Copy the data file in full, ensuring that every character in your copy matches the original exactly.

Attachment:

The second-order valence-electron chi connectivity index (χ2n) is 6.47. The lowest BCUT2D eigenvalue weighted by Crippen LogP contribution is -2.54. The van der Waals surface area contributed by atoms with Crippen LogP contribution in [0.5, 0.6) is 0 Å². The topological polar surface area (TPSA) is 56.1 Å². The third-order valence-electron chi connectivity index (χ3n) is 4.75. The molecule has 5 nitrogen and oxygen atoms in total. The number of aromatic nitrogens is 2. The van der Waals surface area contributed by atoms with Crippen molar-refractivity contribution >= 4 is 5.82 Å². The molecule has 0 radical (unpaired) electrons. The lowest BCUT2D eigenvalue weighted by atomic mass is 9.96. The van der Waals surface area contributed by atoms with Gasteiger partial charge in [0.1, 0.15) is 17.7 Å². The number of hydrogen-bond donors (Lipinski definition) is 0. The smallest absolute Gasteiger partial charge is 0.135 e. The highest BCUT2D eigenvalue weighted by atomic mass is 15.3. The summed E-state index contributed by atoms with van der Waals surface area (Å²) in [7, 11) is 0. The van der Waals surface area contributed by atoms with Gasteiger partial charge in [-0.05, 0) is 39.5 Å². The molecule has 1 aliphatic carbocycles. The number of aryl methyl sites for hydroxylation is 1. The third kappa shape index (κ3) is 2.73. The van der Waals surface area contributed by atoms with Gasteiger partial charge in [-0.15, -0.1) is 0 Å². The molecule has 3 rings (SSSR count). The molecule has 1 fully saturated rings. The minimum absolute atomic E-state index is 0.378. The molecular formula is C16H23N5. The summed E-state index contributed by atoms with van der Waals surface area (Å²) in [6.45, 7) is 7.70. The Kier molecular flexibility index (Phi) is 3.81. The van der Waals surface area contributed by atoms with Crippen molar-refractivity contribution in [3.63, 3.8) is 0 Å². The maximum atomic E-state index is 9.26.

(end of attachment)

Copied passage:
The second-order valence-electron chi connectivity index (χ2n) is 6.47. The lowest BCUT2D eigenvalue weighted by Crippen LogP contribution is -2.54. The van der Waals surface area contributed by atoms with Crippen LogP contribution in [0.5, 0.6) is 0 Å². The topological polar surface area (TPSA) is 56.1 Å². The third-order valence-electron chi connectivity index (χ3n) is 4.75. The molecule has 5 nitrogen and oxygen atoms in total. The number of aromatic nitrogens is 2. The van der Waals surface area contributed by atoms with Crippen molar-refractivity contribution >= 4 is 5.82 Å². The molecule has 0 radical (unpaired) electrons. The lowest BCUT2D eigenvalue weighted by atomic mass is 9.96. The van der Waals surface area contributed by atoms with Gasteiger partial charge in [0.1, 0.15) is 17.7 Å². The number of hydrogen-bond donors (Lipinski definition) is 0. The smallest absolute Gasteiger partial charge is 0.135 e. The highest BCUT2D eigenvalue weighted by atomic mass is 15.3. The summed E-state index contributed by atoms with van der Waals surface area (Å²) in [7, 11) is 0. The van der Waals surface area contributed by atoms with Gasteiger partial charge in [-0.05, 0) is 39.5 Å². The molecule has 1 aliphatic carbocycles. The number of aryl methyl sites for hydroxylation is 1. The third kappa shape index (κ3) is 2.73. The van der Waals surface area contributed by atoms with Gasteiger partial charge in [-0.15, -0.1) is 0 Å². The molecule has 3 rings (SSSR count). The molecule has 1 fully saturated rings. The minimum absolute atomic E-state index is 0.378. The molecular formula is C16H23N5. The summed E-state index contributed by atoms with van der Waals surface area (Å²) in [6.45, 7) is 7.70. The Kier molecular flexibility index (Phi) is 3.81. The van der Waals surface area contributed by atoms with Crippen molar-refractivity contribution in [3.63, 3.8) is 0 Å². The maximum atomic E-state index is 9.26.